5 minute read Antonio Caggiano

This is a collection of notes I took during the Mobile Programming course at my University.


The project needs to follow a specific structure to be compiled and packaged correctly by the Android Software Development Kit.

At a higher level, we subdivide it in modules, such as:

  • Android application modules: with code, resources, and configurations. These will be transformed into an apk file that will be installed to devices.
  • test modules: containing Junit tests.
  • library modules: which are code shared with other projects. These will be included in the apk as well.


  • build/: application build artifacts.
  • libs/: private libraries.
  • src/: the source code.
    • androidTest/: Java tests.
    • main/java/com.project.app: Java code such as activities.
    • main/assets/: store for game assets.
    • main/res/: various resources.
      • anim/: XML files compiled into animation objects.
      • color/: XML files with colors.
      • drawable/: bitmap files (PNG, JPEG, GIF), 9-Patch, and XML describing drawables.
      • mipmap/: Application icons.
      • layout/: XML files compiled into layouts.
      • menu/: XML files defining menus.
      • raw/: for various assets, like mp3 or ogg files.
      • values/: XML files defining generic values.
      • xml/: other XML files.
    • AndroidManifest.xml: main file describing the applications and all of its components.
  • .gitignore/: files to be ignored from git versioning.
  • app.iml/: IntelliJ IDEA config file.
  • build.gradle: build config file.
  • proguard-rules.pro: ProGuard config file.


When the user launches an app, Android automatically selects and loads the right resources according to the device configuration.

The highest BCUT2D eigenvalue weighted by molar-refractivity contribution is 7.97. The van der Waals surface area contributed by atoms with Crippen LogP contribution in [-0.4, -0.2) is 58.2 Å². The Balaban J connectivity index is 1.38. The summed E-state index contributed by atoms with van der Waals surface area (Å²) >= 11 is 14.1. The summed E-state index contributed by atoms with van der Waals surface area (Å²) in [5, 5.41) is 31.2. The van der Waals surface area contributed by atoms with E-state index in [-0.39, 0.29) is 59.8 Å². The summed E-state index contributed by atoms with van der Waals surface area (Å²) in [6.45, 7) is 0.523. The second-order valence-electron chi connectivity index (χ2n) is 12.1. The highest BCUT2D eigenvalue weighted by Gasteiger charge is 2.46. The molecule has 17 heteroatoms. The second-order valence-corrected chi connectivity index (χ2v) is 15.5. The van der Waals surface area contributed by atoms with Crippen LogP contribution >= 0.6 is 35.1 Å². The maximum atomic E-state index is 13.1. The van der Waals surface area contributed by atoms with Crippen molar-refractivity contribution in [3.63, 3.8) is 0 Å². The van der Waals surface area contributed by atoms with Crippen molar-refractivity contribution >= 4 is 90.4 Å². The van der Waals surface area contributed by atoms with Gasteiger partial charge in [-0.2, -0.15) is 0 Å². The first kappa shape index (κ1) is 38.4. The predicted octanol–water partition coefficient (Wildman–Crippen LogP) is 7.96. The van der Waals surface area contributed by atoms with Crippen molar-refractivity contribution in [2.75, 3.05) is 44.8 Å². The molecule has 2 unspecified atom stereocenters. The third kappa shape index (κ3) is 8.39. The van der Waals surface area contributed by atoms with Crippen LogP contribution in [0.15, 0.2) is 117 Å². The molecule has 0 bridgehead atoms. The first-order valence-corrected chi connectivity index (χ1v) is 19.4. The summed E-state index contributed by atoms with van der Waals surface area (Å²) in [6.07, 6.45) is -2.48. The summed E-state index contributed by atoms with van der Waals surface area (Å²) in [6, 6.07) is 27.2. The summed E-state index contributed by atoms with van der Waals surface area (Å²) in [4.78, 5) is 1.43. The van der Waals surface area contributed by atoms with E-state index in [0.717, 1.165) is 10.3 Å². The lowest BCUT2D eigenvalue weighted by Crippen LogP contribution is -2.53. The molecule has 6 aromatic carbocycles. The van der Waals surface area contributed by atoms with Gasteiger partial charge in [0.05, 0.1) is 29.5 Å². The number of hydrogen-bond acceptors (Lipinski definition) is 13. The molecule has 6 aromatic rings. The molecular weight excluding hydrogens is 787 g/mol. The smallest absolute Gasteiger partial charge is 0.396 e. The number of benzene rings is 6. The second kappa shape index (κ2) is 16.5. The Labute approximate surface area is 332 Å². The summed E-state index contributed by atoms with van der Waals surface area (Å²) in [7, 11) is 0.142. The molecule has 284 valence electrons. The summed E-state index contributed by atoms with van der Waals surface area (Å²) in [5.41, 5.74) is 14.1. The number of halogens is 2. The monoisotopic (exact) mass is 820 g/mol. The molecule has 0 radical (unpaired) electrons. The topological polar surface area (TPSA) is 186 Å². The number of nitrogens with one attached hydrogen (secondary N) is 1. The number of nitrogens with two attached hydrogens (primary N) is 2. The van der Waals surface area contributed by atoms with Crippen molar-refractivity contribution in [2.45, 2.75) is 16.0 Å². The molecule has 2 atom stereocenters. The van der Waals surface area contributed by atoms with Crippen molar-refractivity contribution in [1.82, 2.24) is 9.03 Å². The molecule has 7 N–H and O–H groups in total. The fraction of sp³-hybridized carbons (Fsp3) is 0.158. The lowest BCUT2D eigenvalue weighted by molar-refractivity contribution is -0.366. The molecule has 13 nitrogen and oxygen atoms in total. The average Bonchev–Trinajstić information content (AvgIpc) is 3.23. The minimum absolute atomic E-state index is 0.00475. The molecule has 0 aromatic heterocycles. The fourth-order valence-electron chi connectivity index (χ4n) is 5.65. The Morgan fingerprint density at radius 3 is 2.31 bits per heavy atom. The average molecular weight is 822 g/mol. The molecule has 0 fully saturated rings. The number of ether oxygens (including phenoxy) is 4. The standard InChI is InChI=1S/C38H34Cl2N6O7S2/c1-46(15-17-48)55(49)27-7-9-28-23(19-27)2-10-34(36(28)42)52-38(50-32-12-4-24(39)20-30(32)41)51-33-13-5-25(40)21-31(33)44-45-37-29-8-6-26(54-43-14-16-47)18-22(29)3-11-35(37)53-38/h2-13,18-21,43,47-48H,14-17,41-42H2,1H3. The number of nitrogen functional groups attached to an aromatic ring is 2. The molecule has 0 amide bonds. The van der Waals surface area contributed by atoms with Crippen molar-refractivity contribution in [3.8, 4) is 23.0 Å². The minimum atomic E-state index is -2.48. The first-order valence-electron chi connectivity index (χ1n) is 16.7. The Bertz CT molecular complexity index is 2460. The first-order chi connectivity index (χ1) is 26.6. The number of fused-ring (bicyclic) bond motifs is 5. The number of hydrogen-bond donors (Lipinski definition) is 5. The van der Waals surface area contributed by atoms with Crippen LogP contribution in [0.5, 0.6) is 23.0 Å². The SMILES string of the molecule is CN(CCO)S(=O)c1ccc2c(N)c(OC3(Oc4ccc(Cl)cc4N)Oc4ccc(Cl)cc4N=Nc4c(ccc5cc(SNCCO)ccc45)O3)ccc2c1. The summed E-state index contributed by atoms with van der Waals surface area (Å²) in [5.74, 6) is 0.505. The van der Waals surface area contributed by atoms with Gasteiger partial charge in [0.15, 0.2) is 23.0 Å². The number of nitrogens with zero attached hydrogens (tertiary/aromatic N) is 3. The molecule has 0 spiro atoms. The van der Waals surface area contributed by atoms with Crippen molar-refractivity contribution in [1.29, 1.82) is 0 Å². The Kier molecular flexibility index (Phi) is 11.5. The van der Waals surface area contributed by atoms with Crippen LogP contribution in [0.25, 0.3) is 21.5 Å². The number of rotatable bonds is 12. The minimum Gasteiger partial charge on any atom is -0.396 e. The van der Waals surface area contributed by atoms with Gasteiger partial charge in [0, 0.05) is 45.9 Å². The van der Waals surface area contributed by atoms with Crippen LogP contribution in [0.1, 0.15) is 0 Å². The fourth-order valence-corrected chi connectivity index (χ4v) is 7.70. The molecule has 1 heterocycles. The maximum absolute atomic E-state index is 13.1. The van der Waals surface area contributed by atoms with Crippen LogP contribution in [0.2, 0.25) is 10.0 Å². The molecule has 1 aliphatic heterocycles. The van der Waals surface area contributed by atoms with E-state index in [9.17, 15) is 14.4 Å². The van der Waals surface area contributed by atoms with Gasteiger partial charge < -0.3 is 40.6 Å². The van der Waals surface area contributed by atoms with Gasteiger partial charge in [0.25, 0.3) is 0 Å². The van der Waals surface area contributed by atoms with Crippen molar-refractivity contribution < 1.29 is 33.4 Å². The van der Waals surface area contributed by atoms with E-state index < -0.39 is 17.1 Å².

In the res/values/string.xml files are stored strings that are used by default, though it is possible to specify alternative resources using qualifiers for different languages.

For instance, to localize text content in italian, we need to create an alternative string.xml file under the res/values-it/ folder.


It is possible to test our apps on an emulator or a reald Android device.

The number of smartphones on the market is huge and continuously growing. Nevertheless every device is different and deciding which ones to test could be challenging.

It would be ideal to support as much devices as possible. We could buy a certain number of devices and test our app under real conditions, but it would definitely be more expensive that using the emulator.

The emulator might not allow us to see how apps work on real devices, but it does not hurt from a financial perspective.

When developing on a device, it is still good practive to use the emulator to test our apps on configurations that are different than those of real devices available to us. Even though the emulator can not test all settings, it can verify that the apps work correctly on different Android versions, or screen size and orientations.

A mix between real device testing and emulator testing could guarantee a good test coverage at a reasonable price.


A layout is the visual structure of a user interface and it can be defined in two ways:

  • XML: Android provides XML tags corresponding to classes of the View.
  • Runtime: you can create View and ViewGroup objects programmatically.